That’s at least according to the Chicago Tribune and utility professionals, who report that the reintroduction of Hine’s emerald dragonflies (Somatochlora hineana) into a forest preserve near Lockport, Illinois has led to new limitations on where utility engineers can dig public water wells.
According to the Associated Press (AP) only 20 of these incredibly rare insects, raised in captivity, will be released in all, but the hope is that they will swell the number of breeding pairs the region sees, right when it needs them. And to ensure these insects get to mate in peace, the US Fish and Wildlife Service (FWS) and cooperating state engineers have even extended a “buffer zone” around the dragonfly’s protected habitats – a decision not everyone is happy about.
Mayor Steve Streit expressed similar frustrations with the new restrictions, wondering aloud about where federal officials would stand “if it came between the dragonfly and people having access to drinking water.”
The Mayor has even invited members of the US Fish and Wildlife Service’s (FWS) to attend a public meeting in Lockport, where they can explain their decision.
However Kristopher Lah, an endangered species coordinator at the FWS’s Chicago Ecological Services Field Office explained that, as things stand, a mere 80 to 320 Hine’s emerald larvae emerge as flying adults in Illinois every year. Experts know that only about 10 in every 1,000 eggs laid usually make it to adulthood, so the addition of these new, healthy, and lab-raised adults could significantly help ensure larvae numbers are bolstered in the next degeneration.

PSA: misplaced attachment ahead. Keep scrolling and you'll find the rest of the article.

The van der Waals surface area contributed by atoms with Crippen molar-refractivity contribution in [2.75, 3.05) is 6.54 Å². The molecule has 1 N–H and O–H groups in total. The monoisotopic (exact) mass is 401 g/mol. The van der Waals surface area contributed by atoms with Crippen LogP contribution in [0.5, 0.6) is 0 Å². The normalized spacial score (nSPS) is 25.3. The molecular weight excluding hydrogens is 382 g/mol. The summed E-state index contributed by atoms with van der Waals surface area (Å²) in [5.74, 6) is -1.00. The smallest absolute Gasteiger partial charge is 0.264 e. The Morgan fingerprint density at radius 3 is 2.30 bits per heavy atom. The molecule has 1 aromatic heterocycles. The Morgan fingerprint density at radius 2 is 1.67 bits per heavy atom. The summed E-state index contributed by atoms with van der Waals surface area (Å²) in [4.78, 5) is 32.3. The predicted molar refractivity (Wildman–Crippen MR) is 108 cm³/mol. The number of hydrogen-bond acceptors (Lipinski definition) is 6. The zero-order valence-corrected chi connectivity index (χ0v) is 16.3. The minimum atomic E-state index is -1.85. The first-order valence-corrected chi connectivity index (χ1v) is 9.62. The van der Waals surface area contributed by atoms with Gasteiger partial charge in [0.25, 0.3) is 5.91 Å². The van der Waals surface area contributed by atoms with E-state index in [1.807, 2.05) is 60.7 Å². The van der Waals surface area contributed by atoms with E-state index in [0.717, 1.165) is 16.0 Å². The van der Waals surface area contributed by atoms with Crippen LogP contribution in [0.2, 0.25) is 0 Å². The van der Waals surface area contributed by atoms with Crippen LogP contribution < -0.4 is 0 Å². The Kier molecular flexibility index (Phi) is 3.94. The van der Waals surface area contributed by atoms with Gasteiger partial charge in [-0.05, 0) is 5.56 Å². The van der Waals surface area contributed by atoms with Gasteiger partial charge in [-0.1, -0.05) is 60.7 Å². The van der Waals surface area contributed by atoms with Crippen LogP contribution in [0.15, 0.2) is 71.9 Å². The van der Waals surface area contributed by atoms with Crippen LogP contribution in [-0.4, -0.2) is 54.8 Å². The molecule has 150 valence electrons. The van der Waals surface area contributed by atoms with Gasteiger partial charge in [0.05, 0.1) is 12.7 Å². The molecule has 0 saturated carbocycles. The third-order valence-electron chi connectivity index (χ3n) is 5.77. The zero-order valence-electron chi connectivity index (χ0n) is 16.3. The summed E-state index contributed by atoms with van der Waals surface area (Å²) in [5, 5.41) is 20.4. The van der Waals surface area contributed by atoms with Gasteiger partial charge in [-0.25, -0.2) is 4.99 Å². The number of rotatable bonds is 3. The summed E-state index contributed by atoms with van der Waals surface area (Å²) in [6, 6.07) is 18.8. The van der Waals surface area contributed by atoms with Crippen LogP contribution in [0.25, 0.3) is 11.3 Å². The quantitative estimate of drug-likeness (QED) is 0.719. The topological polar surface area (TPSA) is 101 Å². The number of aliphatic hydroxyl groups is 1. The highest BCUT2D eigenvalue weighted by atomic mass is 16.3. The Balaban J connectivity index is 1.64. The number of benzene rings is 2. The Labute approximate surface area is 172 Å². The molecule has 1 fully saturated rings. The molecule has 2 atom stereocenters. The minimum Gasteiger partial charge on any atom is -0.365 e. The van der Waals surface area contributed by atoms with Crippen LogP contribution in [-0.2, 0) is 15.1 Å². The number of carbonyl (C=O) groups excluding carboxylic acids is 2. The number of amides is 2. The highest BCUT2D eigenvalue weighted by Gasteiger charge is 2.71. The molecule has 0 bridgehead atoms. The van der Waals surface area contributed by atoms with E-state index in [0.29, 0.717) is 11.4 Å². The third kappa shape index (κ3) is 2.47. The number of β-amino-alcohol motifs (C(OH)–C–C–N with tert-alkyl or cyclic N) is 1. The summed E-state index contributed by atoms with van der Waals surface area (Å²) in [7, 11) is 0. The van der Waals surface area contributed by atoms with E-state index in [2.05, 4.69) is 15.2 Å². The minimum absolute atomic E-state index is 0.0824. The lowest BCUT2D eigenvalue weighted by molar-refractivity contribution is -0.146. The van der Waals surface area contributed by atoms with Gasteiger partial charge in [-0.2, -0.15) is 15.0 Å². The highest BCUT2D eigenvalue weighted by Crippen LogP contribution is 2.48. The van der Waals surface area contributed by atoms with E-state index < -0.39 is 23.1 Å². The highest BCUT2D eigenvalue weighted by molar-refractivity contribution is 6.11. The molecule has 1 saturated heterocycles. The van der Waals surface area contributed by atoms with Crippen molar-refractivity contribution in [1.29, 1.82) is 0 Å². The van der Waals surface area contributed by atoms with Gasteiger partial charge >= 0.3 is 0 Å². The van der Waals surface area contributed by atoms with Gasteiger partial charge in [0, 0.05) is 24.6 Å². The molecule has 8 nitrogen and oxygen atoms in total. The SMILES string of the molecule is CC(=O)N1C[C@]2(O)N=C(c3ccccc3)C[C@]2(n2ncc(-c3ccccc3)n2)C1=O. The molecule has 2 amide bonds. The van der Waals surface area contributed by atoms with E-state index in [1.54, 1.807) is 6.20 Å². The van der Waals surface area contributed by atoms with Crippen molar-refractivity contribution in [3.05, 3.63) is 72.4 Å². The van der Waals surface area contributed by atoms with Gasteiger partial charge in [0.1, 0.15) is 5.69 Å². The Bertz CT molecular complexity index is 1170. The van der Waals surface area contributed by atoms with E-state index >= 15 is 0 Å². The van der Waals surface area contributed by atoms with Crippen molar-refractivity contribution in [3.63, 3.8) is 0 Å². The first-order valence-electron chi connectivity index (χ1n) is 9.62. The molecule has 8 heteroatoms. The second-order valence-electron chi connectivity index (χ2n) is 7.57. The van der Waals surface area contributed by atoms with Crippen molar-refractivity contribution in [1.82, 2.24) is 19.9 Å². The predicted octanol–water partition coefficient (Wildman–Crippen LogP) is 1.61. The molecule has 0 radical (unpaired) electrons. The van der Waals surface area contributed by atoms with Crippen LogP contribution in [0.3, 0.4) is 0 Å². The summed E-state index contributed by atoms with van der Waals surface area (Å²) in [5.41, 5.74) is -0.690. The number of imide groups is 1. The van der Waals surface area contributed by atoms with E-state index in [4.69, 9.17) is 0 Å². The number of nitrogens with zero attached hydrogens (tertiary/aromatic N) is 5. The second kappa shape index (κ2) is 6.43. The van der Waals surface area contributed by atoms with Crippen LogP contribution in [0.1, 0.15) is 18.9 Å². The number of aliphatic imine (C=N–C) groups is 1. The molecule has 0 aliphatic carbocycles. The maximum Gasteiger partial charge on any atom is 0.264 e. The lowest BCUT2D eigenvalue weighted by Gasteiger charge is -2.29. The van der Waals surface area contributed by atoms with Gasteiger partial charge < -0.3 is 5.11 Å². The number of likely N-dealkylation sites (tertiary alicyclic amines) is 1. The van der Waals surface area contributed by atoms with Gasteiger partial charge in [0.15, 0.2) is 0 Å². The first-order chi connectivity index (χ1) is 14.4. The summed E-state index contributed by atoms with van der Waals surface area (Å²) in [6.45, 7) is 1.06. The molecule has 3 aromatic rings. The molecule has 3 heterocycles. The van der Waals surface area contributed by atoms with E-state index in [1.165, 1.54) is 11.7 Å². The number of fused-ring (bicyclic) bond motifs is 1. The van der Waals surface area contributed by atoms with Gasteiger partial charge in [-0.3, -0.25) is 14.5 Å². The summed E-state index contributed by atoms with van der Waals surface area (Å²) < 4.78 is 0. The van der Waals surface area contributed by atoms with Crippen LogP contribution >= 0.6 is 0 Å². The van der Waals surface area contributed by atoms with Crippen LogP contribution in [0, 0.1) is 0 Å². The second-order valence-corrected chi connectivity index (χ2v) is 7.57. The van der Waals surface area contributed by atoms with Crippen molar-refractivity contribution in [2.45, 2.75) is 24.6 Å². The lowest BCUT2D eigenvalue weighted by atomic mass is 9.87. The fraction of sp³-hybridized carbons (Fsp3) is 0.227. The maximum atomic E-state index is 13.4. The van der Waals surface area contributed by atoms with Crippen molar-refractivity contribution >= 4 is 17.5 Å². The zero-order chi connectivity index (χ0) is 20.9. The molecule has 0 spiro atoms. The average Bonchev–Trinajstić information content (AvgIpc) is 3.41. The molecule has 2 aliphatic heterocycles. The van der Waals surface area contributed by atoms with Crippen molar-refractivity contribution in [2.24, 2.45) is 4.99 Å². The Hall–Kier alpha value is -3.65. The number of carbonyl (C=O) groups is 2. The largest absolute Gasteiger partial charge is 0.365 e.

Still, some argue that all this effort simply isn’t worth it. After all, by the mid-1900s, development and changes in local water quality had effectively wiped the insects off the face of North America. Local ecosystems have since changed, for better or worse, to survive without these precision-flying predators.
It wasn’t until 1988 that a specimen was rediscovered in the Des Plaines River Valley, where they maintain a small and struggling population. Similar isolated communities can be found in Missouri, Michigan, and Wisconsin – all of which, if destroyed, would have very little impact on the overall well-being of a region.
However, ecologist Mike Grimm of Nature Conservancy argues that we shouldn’t only be saving species that are nationally important. He likens, the Hine’s emerald dragonfly to the Mona Lisa.
“We could tear it down, burn it, and would civilization collapse? No, but it’s something that we value because it’s beautiful or it has some intrinsic value that we just want to protect, ” he told the AP. “Some species, what is their value? A small [dragonfly] doesn’t really have any economic value and probably could go extinct and we’d never even know it. But I think there’s an obligation to our future generations of people that we try to preserve the Earth in at least as good a condition as we found it.”